Prepared by: Dr. Jon Aars, PBSG member
The two most actual methods to estimate polar bear populations are by capture-recapture and by line transect methods. In some areas, a capture-recapture program is already established. The two methods have different strengths and weaknesses, due to the estimates they provide relying upon different set of assumptions. Capture-recapture studies are usually part of a program where samples are collected from individuals and thus provide a lot of additional data besides estimates of population size and survival rates. However, access over many years to mark polar bears has been challenging and logistically difficult in several areas. Wiig and Derocher (1999) advocated a line transect study for the Barents Sea area to estimate the population size, due to the large area and the lack of logistical bases needed for capture-recapture based estimates. A larger study was performed in August 2004 (Aars et al. 2009), and evaluations of the method used for polar bear density estimation described here is mainly based on this study. The literature on the method is well documented elsewhere, so I will only give a very brief introduction into the theory, and rather focus on what we learned may help when others will design similar surveys for other polar bear populations.
Short description of the line-transect method
There are several possible ways to estimate the number of individuals within an area. One is to count them all (total count). Total count has no associated uncertainty, but is usually not possible logistically for populations that occupy large areas. An alternative is “strip transects” where observers define a strip of a certain width, and count all individuals within the strip. The estimated densities are then used to extrapolate to the uncovered areas, to gain a population estimate. The assumption is that all individuals within the strip are detected, limiting the strip width. Although one can adjust estimates if one knows the proportion of observations missed, it is important that detection probability does not decrease with distance from the centre of the strip. All observations outside the strip have to be skipped from the analyses. Strip transects has been used and evaluated for polar bears (Wiig and Bakken 1990). The line transect method has much in common with the strip transect method, but allow detection probability to decrease with distance from a survey line, and use the detection function to estimate densities. One still needs to observe all individuals “at” the line, or alternatively, to estimate the proportion one misses at the line for a correction.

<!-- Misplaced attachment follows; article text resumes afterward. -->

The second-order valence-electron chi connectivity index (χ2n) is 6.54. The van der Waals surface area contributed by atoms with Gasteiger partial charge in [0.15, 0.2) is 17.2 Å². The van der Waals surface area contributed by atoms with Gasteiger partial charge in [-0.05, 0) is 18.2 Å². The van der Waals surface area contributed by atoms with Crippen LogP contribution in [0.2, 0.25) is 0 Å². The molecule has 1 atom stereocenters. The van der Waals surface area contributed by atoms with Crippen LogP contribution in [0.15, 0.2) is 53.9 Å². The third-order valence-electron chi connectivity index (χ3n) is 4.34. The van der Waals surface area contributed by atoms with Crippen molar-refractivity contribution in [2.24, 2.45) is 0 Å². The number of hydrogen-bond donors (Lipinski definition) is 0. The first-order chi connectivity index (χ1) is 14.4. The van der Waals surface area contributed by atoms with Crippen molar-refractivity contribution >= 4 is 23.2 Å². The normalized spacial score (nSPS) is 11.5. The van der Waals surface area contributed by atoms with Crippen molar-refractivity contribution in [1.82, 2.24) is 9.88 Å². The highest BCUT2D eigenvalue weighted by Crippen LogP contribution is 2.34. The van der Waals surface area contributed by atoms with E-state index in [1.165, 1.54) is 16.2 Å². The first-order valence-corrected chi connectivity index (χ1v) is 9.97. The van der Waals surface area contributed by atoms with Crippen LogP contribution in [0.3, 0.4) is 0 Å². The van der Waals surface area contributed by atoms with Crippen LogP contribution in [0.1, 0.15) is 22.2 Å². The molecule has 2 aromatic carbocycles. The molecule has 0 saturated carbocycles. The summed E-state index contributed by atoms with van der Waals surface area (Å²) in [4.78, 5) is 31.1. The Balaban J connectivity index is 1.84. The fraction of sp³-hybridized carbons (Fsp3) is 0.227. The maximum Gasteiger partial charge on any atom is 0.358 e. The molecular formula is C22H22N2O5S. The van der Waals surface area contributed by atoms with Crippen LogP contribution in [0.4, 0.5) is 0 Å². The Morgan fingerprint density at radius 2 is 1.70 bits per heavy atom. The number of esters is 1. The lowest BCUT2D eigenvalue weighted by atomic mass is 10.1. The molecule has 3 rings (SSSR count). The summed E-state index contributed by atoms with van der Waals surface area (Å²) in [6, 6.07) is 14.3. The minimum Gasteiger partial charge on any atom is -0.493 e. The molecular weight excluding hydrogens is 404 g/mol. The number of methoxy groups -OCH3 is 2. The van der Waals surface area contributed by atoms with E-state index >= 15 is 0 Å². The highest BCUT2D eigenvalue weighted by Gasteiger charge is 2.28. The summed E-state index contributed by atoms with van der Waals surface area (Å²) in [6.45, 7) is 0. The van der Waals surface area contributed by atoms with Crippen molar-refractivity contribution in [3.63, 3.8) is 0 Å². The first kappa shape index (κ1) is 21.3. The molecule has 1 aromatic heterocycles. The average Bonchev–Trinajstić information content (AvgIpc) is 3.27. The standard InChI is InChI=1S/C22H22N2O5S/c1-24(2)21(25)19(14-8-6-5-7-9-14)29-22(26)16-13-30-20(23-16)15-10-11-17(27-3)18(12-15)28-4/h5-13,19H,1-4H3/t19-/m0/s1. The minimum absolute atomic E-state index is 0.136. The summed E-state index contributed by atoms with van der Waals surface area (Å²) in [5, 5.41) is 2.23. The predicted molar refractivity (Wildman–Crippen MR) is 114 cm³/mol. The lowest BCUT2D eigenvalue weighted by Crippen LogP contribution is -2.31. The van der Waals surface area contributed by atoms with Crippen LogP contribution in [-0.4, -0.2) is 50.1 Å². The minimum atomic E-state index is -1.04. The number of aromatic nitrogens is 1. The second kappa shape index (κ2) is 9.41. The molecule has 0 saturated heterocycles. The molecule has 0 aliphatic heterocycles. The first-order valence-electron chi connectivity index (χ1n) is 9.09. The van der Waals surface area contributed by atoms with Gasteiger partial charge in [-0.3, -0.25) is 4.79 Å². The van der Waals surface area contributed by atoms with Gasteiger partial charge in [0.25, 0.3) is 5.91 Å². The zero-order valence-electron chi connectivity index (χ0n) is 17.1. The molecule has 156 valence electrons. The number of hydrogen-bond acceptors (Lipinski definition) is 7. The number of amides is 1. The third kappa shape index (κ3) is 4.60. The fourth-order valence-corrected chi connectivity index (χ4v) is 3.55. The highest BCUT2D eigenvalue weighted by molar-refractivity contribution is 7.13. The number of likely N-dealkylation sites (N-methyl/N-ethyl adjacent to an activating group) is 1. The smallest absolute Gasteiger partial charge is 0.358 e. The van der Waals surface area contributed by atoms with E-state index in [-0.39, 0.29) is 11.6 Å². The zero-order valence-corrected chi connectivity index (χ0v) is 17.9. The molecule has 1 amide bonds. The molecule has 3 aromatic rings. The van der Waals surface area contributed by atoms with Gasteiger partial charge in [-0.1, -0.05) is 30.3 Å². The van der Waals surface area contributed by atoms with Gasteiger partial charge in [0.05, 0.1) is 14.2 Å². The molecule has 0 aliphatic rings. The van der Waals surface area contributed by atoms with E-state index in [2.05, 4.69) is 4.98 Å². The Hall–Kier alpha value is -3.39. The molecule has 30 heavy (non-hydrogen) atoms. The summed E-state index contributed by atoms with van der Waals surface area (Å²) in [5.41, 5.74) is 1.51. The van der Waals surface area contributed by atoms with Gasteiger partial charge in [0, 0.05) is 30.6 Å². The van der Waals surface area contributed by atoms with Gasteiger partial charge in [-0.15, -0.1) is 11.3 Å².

Assumptions for line transects are (Buckland et al. 2001):
- A large number of transects are randomly allocated in the study area independently of the distribution of the survey population
- All individuals on the line are detected with certainty (g(0)=1)
- Animal movement is slow compared to observer movement
- Distances are measured without error
For more details on the line transect methods, see http://www.ruwpa.st-and.ac.uk/distance/. Main literature on the subject is: Buckland et al. 2001, Buckland et al. 2004, Borchers et al. 2002.
Studies performed on polar bears
A pilot study using line transects from helicopter to estimate polar bear densities in the Chukchi Sea area was performed by Evans et al. (2003). A study that concluded with a population size estimate was performed in the Barents Sea area (Aars et al. 2009).
We assume a helicopter is used for flying transects. In areas with sea ice, it is an easy matter to set up the study design. Lines are spread evenly to cover the whole area. One could use a staggered pattern to exploit all the flying time, but based on the Barents Sea survey, we recommend parallel lines. The small break the observers get when flying between lines may improve the overall vigilance when on the lines. If the survey is along the ice edge, a vessel can move while transects are flown, and also while the helicopter fuel, to reduce the flying time between transects. If survey is over land areas, it is important to place the lines in an orientation to cover different types of habitat evenly. Precision of the estimate is highly dependent on the number of observations, and thus effort. At least 60 different observations is recommended for a polar bear survey, this probably means in the order of 50-100 hrs of flying time minimum for most areas. Money and time will typically be the limiting factor, and the best way to design the study is probably to space lines evenly over the areas of interest based on the allocated number of flying hrs expected. Furthermore, the minimum spacing should be larger than twice the maximum likely distance for detection from the line, to avoid that the same terrain is covered twice. For polar bears, a spacing of at least 2km seems reasonable, based on detection curves in earlier studies and pilot studies. We used 3km in the Barents Sea survey. The line transect analyses tool DISTANCE (Thomas et al. 2006) allow for covariates with different detection curves to improve the fit of the model. In practice, the number of observations will restrict the number of covariates that can be incorporated in a model for polar bears, habitat type is likely the most actual as detection probability may vary considerably e.g. on land and sea ice. The best time of a survey may be in late summer or autumn when sea ice areas are at a minimum, and when migration of bears is likely not to be directional.